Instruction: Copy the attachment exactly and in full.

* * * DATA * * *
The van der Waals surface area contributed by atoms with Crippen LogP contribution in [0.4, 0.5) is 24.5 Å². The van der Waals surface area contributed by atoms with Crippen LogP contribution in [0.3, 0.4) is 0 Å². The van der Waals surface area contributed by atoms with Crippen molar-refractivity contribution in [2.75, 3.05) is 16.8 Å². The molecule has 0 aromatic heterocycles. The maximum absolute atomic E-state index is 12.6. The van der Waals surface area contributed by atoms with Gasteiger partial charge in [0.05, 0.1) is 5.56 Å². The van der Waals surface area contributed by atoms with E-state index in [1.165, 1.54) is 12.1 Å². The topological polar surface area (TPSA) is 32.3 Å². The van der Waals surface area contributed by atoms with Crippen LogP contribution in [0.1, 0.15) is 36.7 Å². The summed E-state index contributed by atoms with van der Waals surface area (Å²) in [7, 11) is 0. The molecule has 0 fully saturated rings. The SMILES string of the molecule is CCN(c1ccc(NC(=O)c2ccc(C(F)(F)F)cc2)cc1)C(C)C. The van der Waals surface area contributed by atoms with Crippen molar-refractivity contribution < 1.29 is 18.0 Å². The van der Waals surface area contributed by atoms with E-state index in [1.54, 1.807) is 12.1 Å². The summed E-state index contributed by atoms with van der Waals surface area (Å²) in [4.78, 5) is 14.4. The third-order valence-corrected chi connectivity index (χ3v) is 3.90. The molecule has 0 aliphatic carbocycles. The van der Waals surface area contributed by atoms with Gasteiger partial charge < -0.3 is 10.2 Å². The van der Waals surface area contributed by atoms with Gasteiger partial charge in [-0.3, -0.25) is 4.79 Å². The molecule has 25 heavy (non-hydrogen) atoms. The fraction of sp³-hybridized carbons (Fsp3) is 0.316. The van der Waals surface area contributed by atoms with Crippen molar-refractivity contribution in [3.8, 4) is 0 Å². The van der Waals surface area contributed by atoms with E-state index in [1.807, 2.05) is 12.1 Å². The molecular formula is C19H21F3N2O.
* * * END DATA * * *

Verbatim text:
The van der Waals surface area contributed by atoms with Crippen LogP contribution in [0.4, 0.5) is 24.5 Å². The van der Waals surface area contributed by atoms with Crippen LogP contribution in [0.3, 0.4) is 0 Å². The van der Waals surface area contributed by atoms with Crippen molar-refractivity contribution in [2.75, 3.05) is 16.8 Å². The molecule has 0 aromatic heterocycles. The maximum absolute atomic E-state index is 12.6. The van der Waals surface area contributed by atoms with Gasteiger partial charge in [0.05, 0.1) is 5.56 Å². The van der Waals surface area contributed by atoms with E-state index in [1.165, 1.54) is 12.1 Å². The topological polar surface area (TPSA) is 32.3 Å². The van der Waals surface area contributed by atoms with Crippen LogP contribution in [0.1, 0.15) is 36.7 Å². The summed E-state index contributed by atoms with van der Waals surface area (Å²) in [7, 11) is 0. The molecule has 0 fully saturated rings. The SMILES string of the molecule is CCN(c1ccc(NC(=O)c2ccc(C(F)(F)F)cc2)cc1)C(C)C. The van der Waals surface area contributed by atoms with Crippen molar-refractivity contribution < 1.29 is 18.0 Å². The van der Waals surface area contributed by atoms with E-state index in [1.54, 1.807) is 12.1 Å². The summed E-state index contributed by atoms with van der Waals surface area (Å²) in [4.78, 5) is 14.4. The third-order valence-corrected chi connectivity index (χ3v) is 3.90. The molecule has 0 aliphatic carbocycles. The van der Waals surface area contributed by atoms with Gasteiger partial charge < -0.3 is 10.2 Å². The van der Waals surface area contributed by atoms with Gasteiger partial charge in [-0.3, -0.25) is 4.79 Å². The molecule has 25 heavy (non-hydrogen) atoms. The fraction of sp³-hybridized carbons (Fsp3) is 0.316. The van der Waals surface area contributed by atoms with Crippen molar-refractivity contribution in [3.8, 4) is 0 Å². The van der Waals surface area contributed by atoms with E-state index in [1.807, 2.05) is 12.1 Å². The molecular formula is C19H21F3N2O.